Grange said, “If the system wasn’t self-regulating, lower velocity ammunition would not function properly, while high-velocity or magnum ammunition would deliver too much energy to the bolt, thus creating a violent action and possibly inflicting damage to the gun.”

Another reason this slug gun is a soft shooter is because of the Inflex recoil pad. “This pad is not your run-of-the-mill pad,” Grange said as he explained how its internal geometry directs recoil down and away from your face. You can actually see the geometry he’s talking about inside the pad and understand how it works if you take it off to add or remove stock spacer shims when adjusting the length of pull.

A series of stock shims make it possible for the user to adjust length of pull. Special geometry inside the Inflex recoil pad (below) directs the recoil down and away from your face.
A series of stock shims make it possible for the user to adjust length of pull. Special geometry inside the Inflex recoil pad (below) directs the recoil down and away from your face.

Other SX4 features include a larger and reversible safety, larger operating handle and a larger trigger guard, which enables late-season hunters to shoot with thick gloves.

SX4 controls are oversized, making them easier to use when wearing gloves.
SX4 controls are oversized, making them easier to use when wearing gloves.

Range Testing the SX4

To see if the Winchester Super X 4 Cantilever Buck stood up all Grange said it was, I topped it with a Riton RT-S MOD5 3-9X40mm scope and took several boxes of Winchester Deer Season and Browning BXS slugs to the range.

Those two loads couldn’t be more different. The Winchester load is more like a conventional all-lead Brenneke-style slug, except it has a plastic plug in its base that Winchester calls a stabilizer. Winchester says it will stabilize in either a smoothbore or a rifled barrel. With a muzzle velocity of 1,600 fps, this 1 1⁄8-ounce slug will wake you up in the morning when you touch one off. The Browning load also leaves the muzzle at 1,600 fps, but it’s a saboted, 1-ounce, all copper, flat-base bullet with pointed polymer tip and stabilizes only in a rifled bore.

The best three-shot groups at 100 yards with both loads were right at 1.4 inches. The Winchester averaged 2.19 inches for five, three-shot groups; the Browning averaged 2.10. That small of a spread between two so very different loads is pretty darn impressive in my opinion.

I also brought a random mixture of leftover slugs from past range sessions to see how the Super X4 Cantilever Buck did feeding a variety of slug types, and to break in the gun a little before firing the Winchester and Browning slugs for accuracy. The first shot was with a Rio Royal Brenneke — a 1 1⁄8-ounce slug at 1,410 fps — and it failed to cycle the gun. It was just that single round — all other leftover Rios worked fine, as did all other types of slugs, so I’ll chalk the malfunction up to it being the first shot ever out of a new gun and not worry about it.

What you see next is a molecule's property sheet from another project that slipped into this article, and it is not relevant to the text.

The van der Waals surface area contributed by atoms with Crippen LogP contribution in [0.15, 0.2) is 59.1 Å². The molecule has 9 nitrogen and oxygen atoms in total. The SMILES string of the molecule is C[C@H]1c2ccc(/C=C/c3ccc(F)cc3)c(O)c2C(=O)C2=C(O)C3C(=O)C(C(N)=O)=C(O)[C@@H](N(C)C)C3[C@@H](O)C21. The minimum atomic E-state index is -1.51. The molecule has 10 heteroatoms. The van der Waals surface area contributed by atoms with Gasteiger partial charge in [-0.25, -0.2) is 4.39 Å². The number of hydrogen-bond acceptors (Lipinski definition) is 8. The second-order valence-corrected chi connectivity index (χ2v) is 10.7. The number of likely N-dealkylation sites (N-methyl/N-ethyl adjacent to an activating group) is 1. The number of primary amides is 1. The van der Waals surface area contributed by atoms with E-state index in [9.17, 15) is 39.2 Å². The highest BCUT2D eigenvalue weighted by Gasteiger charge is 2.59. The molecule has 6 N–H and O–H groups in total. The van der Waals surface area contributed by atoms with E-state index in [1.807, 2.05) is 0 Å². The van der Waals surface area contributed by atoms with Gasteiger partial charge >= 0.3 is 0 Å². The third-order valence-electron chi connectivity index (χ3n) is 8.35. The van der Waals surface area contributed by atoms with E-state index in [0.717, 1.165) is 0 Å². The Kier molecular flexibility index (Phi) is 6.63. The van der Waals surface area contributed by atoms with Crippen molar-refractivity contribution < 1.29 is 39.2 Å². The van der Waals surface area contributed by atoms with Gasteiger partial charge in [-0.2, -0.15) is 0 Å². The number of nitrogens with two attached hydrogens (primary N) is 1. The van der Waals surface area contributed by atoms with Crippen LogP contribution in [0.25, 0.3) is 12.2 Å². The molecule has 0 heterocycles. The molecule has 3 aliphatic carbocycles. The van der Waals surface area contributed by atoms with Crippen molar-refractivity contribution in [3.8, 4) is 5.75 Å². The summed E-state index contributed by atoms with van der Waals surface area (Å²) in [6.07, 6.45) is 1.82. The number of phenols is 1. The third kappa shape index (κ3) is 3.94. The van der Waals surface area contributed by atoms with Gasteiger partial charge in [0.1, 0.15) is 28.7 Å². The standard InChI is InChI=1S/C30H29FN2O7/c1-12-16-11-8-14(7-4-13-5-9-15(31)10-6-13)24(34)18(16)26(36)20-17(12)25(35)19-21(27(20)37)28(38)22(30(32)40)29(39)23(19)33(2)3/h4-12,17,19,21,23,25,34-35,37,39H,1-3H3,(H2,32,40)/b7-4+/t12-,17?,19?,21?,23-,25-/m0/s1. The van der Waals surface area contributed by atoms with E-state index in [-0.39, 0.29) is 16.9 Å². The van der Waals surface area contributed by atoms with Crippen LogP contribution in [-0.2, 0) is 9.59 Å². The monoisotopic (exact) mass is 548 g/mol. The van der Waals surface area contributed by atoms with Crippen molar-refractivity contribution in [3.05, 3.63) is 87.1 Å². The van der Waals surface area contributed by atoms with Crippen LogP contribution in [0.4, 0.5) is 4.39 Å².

The trigger group is quickly and easily removed for cleaning or maintenance.
The trigger group is quickly and easily removed for cleaning or maintenance.

The only thing I could legitimately gripe about is that the Super X4 is a shotgun, so it has a shotgun trigger. It’s long, heavy and mushy compared to a nice, crisp rifle trigger. That doesn’t help with accurate shooting, but it’s necessary because you can easily switch out the Cantilever’s rifled barrel with a conventional aftermarket smoothbore barrel for bird hunting, and there a typical shotgun trigger is better than a rifle trigger.

The only gripes Grange hears about the Super X4 Cantilever Buck are about its availability. 

“Anytime you introduce a new and exciting product, it is difficult keeping the pipeline full,” he explained. “It usually takes a couple seasons to catch up to demand. Even though that’s a good thing for the manufacturer, it can be frustrating for the consumer.”

Grange says nothing about the Super X4 Cantilever Buck surprises Winchester and that it is everything they knew it would be. “It is of the Super X platform,” he said. “It is a time-tested workhorse. Its performance history cannot be disputed.” 

I won’t dispute it and must agree with him that it’s a “reliable, pleasant to shoot, accurate slug system.” If we had had slug guns like the Super X4 Cantilever Buck when I lived Back East, they would have been gamechangers for sure. Slug guns such as this would have lengthened our effective range, increased our confidence and success rate, and made us overall better in the field.


  • Manufacturer: Winchester Repeating Arms
  • Model: Super X4 Cantilever Buck
  • Calibers: 12-gauge, 2 3/4 and 3 inch
  • Action: Semiautomatic slug gun
  • Magazine capacity: Four 2 3/4-inch shells
  • Barrel: 22 inches fully rifled and chrome plated
  • Trigger: Single-stage non-adjustable
  • Sights: Fully adjustable folding rear, TruGlo fiber-optic front
  • Stock: Black synthetic
  • Overall length: 43 inches
  • Weight: 7 pounds 8 ounces
  • Other: “Drop-Out” trigger assembly, ambidextrous crossbolt safety, length of pull spacers, Inflex recoil pad and sling swivel studs
  • MSRP: $959.99
  • For more information, visit